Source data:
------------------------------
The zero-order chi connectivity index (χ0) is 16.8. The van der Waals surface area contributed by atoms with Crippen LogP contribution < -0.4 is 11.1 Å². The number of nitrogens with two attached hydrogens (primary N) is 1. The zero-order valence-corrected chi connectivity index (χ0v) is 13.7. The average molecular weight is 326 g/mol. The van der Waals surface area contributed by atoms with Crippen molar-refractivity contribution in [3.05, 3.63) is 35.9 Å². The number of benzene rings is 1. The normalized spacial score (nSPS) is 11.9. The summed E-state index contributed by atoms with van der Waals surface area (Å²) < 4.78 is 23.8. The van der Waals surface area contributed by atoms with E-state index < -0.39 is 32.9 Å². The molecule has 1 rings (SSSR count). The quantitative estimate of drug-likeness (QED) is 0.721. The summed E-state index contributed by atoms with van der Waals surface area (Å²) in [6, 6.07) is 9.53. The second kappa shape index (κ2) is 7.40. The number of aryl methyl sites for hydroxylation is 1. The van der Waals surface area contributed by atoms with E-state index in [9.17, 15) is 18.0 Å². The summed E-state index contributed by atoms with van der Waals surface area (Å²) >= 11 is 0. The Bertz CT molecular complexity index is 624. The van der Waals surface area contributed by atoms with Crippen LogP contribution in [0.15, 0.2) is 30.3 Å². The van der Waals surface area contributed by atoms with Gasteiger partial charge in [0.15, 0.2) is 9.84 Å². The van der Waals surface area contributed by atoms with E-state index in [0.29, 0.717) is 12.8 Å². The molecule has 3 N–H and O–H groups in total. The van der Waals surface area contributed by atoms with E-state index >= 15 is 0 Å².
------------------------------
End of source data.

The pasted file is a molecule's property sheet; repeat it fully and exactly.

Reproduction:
The zero-order chi connectivity index (χ0) is 16.8. The van der Waals surface area contributed by atoms with Crippen LogP contribution < -0.4 is 11.1 Å². The number of nitrogens with two attached hydrogens (primary N) is 1. The zero-order valence-corrected chi connectivity index (χ0v) is 13.7. The average molecular weight is 326 g/mol. The van der Waals surface area contributed by atoms with Crippen molar-refractivity contribution in [3.05, 3.63) is 35.9 Å². The number of benzene rings is 1. The normalized spacial score (nSPS) is 11.9. The summed E-state index contributed by atoms with van der Waals surface area (Å²) < 4.78 is 23.8. The van der Waals surface area contributed by atoms with E-state index < -0.39 is 32.9 Å². The molecule has 1 rings (SSSR count). The quantitative estimate of drug-likeness (QED) is 0.721. The summed E-state index contributed by atoms with van der Waals surface area (Å²) in [6, 6.07) is 9.53. The second kappa shape index (κ2) is 7.40. The number of aryl methyl sites for hydroxylation is 1. The van der Waals surface area contributed by atoms with E-state index in [9.17, 15) is 18.0 Å². The summed E-state index contributed by atoms with van der Waals surface area (Å²) >= 11 is 0. The Bertz CT molecular complexity index is 624. The van der Waals surface area contributed by atoms with Crippen LogP contribution in [0.15, 0.2) is 30.3 Å². The van der Waals surface area contributed by atoms with Gasteiger partial charge in [0.15, 0.2) is 9.84 Å². The van der Waals surface area contributed by atoms with E-state index in [0.29, 0.717) is 12.8 Å². The molecule has 3 N–H and O–H groups in total. The van der Waals surface area contributed by atoms with E-state index >= 15 is 0 Å².